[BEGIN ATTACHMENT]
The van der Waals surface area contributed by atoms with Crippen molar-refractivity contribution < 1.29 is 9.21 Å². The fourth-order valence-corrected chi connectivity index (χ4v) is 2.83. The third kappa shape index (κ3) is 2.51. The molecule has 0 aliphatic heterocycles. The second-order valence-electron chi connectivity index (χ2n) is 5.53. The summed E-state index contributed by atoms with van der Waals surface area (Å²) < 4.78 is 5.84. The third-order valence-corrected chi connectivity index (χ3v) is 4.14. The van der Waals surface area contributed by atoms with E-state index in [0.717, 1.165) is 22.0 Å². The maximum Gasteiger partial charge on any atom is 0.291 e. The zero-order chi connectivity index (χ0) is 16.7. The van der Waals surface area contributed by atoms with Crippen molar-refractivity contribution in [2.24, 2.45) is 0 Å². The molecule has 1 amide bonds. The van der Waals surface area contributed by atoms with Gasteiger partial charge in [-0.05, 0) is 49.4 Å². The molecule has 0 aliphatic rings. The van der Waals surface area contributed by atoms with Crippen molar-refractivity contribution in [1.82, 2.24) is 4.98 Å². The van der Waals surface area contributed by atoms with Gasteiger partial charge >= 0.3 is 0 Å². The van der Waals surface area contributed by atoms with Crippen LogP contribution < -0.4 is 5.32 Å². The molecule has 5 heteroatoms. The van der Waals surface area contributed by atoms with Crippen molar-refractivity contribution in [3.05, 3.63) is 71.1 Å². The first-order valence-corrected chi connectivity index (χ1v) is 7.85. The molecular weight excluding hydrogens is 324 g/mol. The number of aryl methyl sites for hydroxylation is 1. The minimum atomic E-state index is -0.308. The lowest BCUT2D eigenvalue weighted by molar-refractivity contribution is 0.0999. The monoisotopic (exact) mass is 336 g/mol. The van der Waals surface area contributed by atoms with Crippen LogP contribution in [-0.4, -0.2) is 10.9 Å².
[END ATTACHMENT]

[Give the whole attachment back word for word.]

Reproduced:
The van der Waals surface area contributed by atoms with Crippen molar-refractivity contribution < 1.29 is 9.21 Å². The fourth-order valence-corrected chi connectivity index (χ4v) is 2.83. The third kappa shape index (κ3) is 2.51. The molecule has 0 aliphatic heterocycles. The second-order valence-electron chi connectivity index (χ2n) is 5.53. The summed E-state index contributed by atoms with van der Waals surface area (Å²) < 4.78 is 5.84. The third-order valence-corrected chi connectivity index (χ3v) is 4.14. The van der Waals surface area contributed by atoms with E-state index in [0.717, 1.165) is 22.0 Å². The maximum Gasteiger partial charge on any atom is 0.291 e. The zero-order chi connectivity index (χ0) is 16.7. The van der Waals surface area contributed by atoms with Crippen molar-refractivity contribution in [2.24, 2.45) is 0 Å². The molecule has 1 amide bonds. The van der Waals surface area contributed by atoms with Gasteiger partial charge in [-0.05, 0) is 49.4 Å². The molecule has 0 aliphatic rings. The van der Waals surface area contributed by atoms with Crippen molar-refractivity contribution in [1.82, 2.24) is 4.98 Å². The van der Waals surface area contributed by atoms with Gasteiger partial charge >= 0.3 is 0 Å². The van der Waals surface area contributed by atoms with Crippen LogP contribution < -0.4 is 5.32 Å². The molecule has 5 heteroatoms. The van der Waals surface area contributed by atoms with Crippen molar-refractivity contribution in [3.05, 3.63) is 71.1 Å². The first-order valence-corrected chi connectivity index (χ1v) is 7.85. The molecular weight excluding hydrogens is 324 g/mol. The number of aryl methyl sites for hydroxylation is 1. The minimum atomic E-state index is -0.308. The lowest BCUT2D eigenvalue weighted by molar-refractivity contribution is 0.0999. The monoisotopic (exact) mass is 336 g/mol. The van der Waals surface area contributed by atoms with Crippen LogP contribution in [-0.4, -0.2) is 10.9 Å².